Nant Gwynant

Nant Gwynant (also spelt Nantgwynant) is a valley in north Wales. The A498 road descends 600 feet (180 m) into the valley in about two miles (3 km) from Pen-y-Gwryd; it follows the Nant Cynnyd, the Afon Glaslyn and alongside Llyn Gwynant, then beside the Nant Gwynant river to Llyn Dinas and passing below Dinas Emrys to Beddgelert. The road continues through the Aberglaslyn Pass to Porthmadog.

Nant Gwynant, looking south; Llyn Gwynant centre.

The earliest contemporary reference to a route down the valley comes from John Leland, antiquarian to King Henry VIII, who travelled to Wales in 1538. In describing Nant Gwynant, he wrote: "The trees were so thick that a man on a white horse could not be seen from Llyn y Dinas to Pen y Gwryd." In 1802 Williams Williams described it as “a road, or rather a mere right of passage”. He continued: "Through this charming valley, like all other mountainous unimproved roads, the road is very bad, circuitous, and winding, and absolutely impassable when the floods are violent after a fall of rain ..."[1] Soon afterwards it was improved, and in 1808 George Nicholson wrote: "A new turnpike-road is completed to Beddgellart. This drive exhibits a wonderful variety of sublime scenery. The new road is excellent, and conveys the traveller amid Snowdonia along the banks of several beautiful lakes."[2]

The upper section of Nant Gwynant, from the site of the Roman fort and marching camp situated at the junction with the modern A4086 Caernarfon to Capel Curig road, follows the valley of Nant Cynnyd to a viewpoint (in about a mile) overlooking the Cwm Dyli hydro-electric power station, which was built in 1899/1900 by the North Wales Power and Traction Company[3] to supply electricity to the Porthmadog, Beddgelert and South Snowdon Railway that failed before it was completed. The power station however still uses the waters of Llyn Llydaw to generate electricity for the National Grid (UK).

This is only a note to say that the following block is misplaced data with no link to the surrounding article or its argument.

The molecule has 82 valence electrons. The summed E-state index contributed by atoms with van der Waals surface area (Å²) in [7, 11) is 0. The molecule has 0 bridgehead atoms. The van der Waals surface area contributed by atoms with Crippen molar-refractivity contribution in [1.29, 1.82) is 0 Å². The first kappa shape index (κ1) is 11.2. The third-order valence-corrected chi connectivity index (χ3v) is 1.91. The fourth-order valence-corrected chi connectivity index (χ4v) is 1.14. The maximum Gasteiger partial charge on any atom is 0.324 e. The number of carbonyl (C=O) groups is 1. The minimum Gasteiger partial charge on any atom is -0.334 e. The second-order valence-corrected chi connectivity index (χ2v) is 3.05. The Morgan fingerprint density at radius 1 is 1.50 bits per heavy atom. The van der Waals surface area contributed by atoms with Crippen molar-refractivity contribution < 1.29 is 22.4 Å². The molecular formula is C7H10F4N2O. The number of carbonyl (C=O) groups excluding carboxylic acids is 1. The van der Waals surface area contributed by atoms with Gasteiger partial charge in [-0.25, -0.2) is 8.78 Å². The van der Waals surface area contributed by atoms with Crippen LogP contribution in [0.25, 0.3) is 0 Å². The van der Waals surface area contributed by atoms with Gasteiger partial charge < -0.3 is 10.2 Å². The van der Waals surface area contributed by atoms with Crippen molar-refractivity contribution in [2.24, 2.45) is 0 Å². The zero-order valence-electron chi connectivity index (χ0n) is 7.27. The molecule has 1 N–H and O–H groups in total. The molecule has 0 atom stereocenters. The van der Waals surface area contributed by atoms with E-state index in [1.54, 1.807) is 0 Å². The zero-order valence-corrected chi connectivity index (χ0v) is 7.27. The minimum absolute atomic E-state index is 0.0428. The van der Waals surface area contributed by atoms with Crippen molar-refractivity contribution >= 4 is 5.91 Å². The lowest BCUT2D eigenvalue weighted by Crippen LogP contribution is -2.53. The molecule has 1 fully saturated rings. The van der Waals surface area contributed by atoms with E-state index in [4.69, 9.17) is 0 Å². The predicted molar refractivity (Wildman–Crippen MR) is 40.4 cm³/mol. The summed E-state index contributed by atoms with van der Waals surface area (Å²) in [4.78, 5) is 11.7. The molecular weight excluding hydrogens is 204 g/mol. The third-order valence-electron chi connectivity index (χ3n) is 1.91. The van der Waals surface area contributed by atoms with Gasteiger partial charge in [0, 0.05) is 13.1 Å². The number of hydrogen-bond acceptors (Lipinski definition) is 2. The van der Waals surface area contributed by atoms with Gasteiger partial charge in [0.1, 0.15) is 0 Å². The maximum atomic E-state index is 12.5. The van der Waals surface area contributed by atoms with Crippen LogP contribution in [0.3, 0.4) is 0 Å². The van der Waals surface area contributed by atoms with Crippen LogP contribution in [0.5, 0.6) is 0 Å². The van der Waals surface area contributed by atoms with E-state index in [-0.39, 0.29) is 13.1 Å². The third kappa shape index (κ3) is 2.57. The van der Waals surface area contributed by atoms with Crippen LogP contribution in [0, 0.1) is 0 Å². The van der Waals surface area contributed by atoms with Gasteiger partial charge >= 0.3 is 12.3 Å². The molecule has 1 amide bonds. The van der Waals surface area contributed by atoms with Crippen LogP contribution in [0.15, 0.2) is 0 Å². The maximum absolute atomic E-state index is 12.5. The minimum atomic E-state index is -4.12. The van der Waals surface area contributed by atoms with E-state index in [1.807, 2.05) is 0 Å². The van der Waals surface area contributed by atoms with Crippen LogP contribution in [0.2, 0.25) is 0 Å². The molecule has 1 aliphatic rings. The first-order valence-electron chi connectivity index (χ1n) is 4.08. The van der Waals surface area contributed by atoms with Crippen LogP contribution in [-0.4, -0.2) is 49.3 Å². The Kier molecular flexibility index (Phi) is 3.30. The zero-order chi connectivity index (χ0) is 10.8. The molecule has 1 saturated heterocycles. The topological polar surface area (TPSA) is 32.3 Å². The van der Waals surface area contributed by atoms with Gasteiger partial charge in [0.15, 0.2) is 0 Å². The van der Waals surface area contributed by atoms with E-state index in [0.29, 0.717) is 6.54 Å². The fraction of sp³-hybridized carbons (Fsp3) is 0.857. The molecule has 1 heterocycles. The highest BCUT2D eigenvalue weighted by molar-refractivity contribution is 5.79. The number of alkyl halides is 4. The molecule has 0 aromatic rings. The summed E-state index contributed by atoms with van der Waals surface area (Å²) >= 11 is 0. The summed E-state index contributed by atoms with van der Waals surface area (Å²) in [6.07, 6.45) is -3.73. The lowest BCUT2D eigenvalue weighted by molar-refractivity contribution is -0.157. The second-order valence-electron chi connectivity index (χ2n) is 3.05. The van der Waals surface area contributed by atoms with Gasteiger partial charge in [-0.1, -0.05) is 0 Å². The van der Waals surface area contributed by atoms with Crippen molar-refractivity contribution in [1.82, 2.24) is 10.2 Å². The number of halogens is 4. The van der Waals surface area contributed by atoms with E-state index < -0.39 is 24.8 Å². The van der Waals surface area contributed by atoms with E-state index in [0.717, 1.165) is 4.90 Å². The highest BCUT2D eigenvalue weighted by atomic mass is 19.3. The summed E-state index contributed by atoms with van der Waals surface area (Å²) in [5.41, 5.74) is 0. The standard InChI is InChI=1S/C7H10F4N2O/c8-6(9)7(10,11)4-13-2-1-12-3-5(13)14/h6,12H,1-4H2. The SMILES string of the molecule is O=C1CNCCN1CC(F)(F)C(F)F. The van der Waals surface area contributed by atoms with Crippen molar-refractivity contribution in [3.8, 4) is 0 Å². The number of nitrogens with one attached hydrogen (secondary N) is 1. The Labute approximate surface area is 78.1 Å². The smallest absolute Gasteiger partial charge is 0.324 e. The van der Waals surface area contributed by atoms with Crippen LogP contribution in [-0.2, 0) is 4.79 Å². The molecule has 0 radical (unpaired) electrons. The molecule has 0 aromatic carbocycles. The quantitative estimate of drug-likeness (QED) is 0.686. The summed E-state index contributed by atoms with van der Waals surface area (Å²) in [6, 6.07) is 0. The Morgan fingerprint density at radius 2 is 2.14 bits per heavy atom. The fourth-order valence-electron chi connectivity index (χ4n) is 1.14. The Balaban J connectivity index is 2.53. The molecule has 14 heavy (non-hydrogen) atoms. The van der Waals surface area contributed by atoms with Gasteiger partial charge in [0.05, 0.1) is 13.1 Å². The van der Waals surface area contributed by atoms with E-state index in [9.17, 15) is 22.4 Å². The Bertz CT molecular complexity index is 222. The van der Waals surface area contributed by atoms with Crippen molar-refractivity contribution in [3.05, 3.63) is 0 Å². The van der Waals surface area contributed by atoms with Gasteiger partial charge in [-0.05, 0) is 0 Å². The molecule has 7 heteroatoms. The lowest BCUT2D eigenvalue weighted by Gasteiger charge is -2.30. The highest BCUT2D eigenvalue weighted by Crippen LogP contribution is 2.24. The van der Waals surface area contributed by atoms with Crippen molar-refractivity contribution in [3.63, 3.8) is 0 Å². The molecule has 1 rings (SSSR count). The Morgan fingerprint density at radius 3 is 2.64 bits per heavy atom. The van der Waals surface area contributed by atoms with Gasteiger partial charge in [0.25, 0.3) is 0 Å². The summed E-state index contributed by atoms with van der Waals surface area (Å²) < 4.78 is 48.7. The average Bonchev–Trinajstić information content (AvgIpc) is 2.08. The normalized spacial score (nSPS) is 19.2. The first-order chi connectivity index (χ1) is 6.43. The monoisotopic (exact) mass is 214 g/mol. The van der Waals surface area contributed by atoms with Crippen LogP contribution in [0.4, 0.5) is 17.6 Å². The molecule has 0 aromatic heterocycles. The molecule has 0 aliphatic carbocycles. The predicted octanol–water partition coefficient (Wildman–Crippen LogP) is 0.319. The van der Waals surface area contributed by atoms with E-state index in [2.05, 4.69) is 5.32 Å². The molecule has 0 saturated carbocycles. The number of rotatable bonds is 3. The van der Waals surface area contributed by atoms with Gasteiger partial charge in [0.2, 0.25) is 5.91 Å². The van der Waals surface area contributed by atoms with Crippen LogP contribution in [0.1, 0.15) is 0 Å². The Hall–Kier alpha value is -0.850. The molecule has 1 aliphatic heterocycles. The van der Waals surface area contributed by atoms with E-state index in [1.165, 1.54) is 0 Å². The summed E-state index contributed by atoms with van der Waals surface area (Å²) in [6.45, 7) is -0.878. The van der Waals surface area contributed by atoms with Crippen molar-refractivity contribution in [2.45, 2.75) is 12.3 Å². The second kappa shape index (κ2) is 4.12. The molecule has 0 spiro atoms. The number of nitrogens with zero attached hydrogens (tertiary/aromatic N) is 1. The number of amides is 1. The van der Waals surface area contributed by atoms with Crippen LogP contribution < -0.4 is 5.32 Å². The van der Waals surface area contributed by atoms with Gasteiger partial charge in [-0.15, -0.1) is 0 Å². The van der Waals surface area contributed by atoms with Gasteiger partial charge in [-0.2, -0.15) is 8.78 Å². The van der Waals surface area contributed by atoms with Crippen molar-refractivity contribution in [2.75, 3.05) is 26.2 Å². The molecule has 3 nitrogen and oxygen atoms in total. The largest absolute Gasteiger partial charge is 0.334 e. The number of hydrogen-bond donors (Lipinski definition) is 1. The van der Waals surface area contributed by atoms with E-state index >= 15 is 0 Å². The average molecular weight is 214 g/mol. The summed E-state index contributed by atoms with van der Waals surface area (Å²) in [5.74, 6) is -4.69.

A mile further and the road passes Hafod Lwyfog, the summer homestead built in the 1540s, the birthplace of Sir John Williams, goldsmith to King James I, who in 1610 presented the Church of St Mary in Beddgelert with a fine chalice.[4] In 1938, the then owner, Clough Williams-Ellis presented part of the Hafod Lwyfog land to the National Trust in anticipation of the establishment of the Snowdonia National Park. A campsite now operates at the head of Llyn Gwynant, and the balance of the farm is managed as a conservation estate by descendants of Sir Clough Williams-Ellis.

Between the two lakes is Hafod-y-Llan (bought by the National Trust in 1998) with the Watkin Path climbing above Afon Cwm Llan to the summit of Snowdon. The path passes through South Snowdon Quarry, which was later the intended destination of that never completed narrow gauge railway from Porthmadog. The path, which was ceremonially opened on 13 September 1892 by William Ewart Gladstone,[3] the then Prime Minister, was specially constructed for Sir Edward Watkin, railway entrepreneur and Victorian pioneer of the Channel Tunnel for the benefit of guests at The Chalet, his summer retirement home in the woods.

Another National Trust property in the valley is Craflwyn. It stands below the hill of Dinas Emrys to which according to tradition, in retreat with his adviser Myrddin Emrys, came an unhappy Vortigern, the Romano-British King who first encountered the Anglo Saxon immigrants.

RecreationEdit

Llyn Gwynant is used, like many lakes in north Wales, as a watersports facility by local education authorities. Access to the water is provided from the roadside lay-bys.

At the eastern end of the valley is a crag called Clogwyn y Wenallt which has some steep climbing routes, one of which is 'Lockwoods Chimney'; this is named after Arthur Lockwood, who was the tenant, then owner of Pen-y-Gwryd hotel (one mile further up the valley) from 1909 to 1945.[3]

There is a lakeside campsite at the north east end of Llyn Gwynant. The National Trust also has a campsite at Hafod y Llan.

ReferencesEdit

  1. ^ Observations on the Snowdon Mountains, William Williams, 1802
  2. ^ The Cambrian Traveller's Guide, George Nicholson, 1808
  3. ^ a b c Snowdon - The Story So Far, Tony Ellis, 2018
  4. ^ "WILLIAMS, JOHN (fl.1584-1627?), goldsmith | Dictionary of Welsh Biography". biography.wales.
  • Snowdonia, National Park Guide Number 2, edited Edmund Vale, HMSO 1958/1960

External linksEdit

Coordinates: 53°02′15″N 4°02′50″W / 53.0374°N 4.0471°W / 53.0374; -4.0471